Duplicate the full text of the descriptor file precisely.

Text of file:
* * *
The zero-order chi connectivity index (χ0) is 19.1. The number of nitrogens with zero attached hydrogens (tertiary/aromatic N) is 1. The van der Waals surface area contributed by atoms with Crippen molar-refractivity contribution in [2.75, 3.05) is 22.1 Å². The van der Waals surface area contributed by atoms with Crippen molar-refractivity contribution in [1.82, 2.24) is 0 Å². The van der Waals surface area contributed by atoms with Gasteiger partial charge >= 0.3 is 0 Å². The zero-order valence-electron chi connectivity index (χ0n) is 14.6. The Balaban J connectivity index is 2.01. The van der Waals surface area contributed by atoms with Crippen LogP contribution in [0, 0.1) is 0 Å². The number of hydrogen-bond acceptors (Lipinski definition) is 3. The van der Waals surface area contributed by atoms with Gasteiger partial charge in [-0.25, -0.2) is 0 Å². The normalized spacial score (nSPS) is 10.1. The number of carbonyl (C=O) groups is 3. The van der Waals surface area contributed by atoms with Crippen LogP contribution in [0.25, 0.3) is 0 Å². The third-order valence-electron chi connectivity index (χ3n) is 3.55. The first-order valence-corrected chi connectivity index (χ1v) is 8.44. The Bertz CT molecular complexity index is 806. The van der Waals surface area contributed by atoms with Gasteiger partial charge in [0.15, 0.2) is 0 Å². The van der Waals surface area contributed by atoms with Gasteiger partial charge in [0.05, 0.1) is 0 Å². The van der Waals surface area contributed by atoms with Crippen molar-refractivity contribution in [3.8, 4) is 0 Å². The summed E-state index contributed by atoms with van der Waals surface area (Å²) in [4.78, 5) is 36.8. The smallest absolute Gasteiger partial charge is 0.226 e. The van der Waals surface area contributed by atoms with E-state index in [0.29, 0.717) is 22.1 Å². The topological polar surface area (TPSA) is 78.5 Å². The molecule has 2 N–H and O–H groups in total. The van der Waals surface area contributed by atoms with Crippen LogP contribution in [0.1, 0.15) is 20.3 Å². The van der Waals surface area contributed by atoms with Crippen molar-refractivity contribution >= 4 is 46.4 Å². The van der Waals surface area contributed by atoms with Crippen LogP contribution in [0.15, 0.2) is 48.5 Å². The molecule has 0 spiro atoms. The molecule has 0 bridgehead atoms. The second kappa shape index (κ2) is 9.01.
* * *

The zero-order chi connectivity index (χ0) is 19.1. The number of nitrogens with zero attached hydrogens (tertiary/aromatic N) is 1. The van der Waals surface area contributed by atoms with Crippen molar-refractivity contribution in [2.75, 3.05) is 22.1 Å². The van der Waals surface area contributed by atoms with Crippen molar-refractivity contribution in [1.82, 2.24) is 0 Å². The van der Waals surface area contributed by atoms with Gasteiger partial charge >= 0.3 is 0 Å². The zero-order valence-electron chi connectivity index (χ0n) is 14.6. The Balaban J connectivity index is 2.01. The van der Waals surface area contributed by atoms with Crippen LogP contribution in [0, 0.1) is 0 Å². The number of hydrogen-bond acceptors (Lipinski definition) is 3. The van der Waals surface area contributed by atoms with Gasteiger partial charge in [-0.25, -0.2) is 0 Å². The normalized spacial score (nSPS) is 10.1. The number of carbonyl (C=O) groups is 3. The van der Waals surface area contributed by atoms with Crippen LogP contribution in [0.25, 0.3) is 0 Å². The third-order valence-electron chi connectivity index (χ3n) is 3.55. The first-order valence-corrected chi connectivity index (χ1v) is 8.44. The Bertz CT molecular complexity index is 806. The van der Waals surface area contributed by atoms with Gasteiger partial charge in [0.15, 0.2) is 0 Å². The van der Waals surface area contributed by atoms with Gasteiger partial charge in [0.05, 0.1) is 0 Å². The van der Waals surface area contributed by atoms with Crippen molar-refractivity contribution in [3.8, 4) is 0 Å². The summed E-state index contributed by atoms with van der Waals surface area (Å²) in [4.78, 5) is 36.8. The smallest absolute Gasteiger partial charge is 0.226 e. The van der Waals surface area contributed by atoms with E-state index in [0.29, 0.717) is 22.1 Å². The topological polar surface area (TPSA) is 78.5 Å². The molecule has 2 N–H and O–H groups in total. The van der Waals surface area contributed by atoms with Crippen LogP contribution in [0.1, 0.15) is 20.3 Å². The van der Waals surface area contributed by atoms with Crippen molar-refractivity contribution >= 4 is 46.4 Å². The van der Waals surface area contributed by atoms with Crippen LogP contribution in [0.15, 0.2) is 48.5 Å². The molecule has 0 spiro atoms. The molecule has 0 bridgehead atoms. The second kappa shape index (κ2) is 9.01.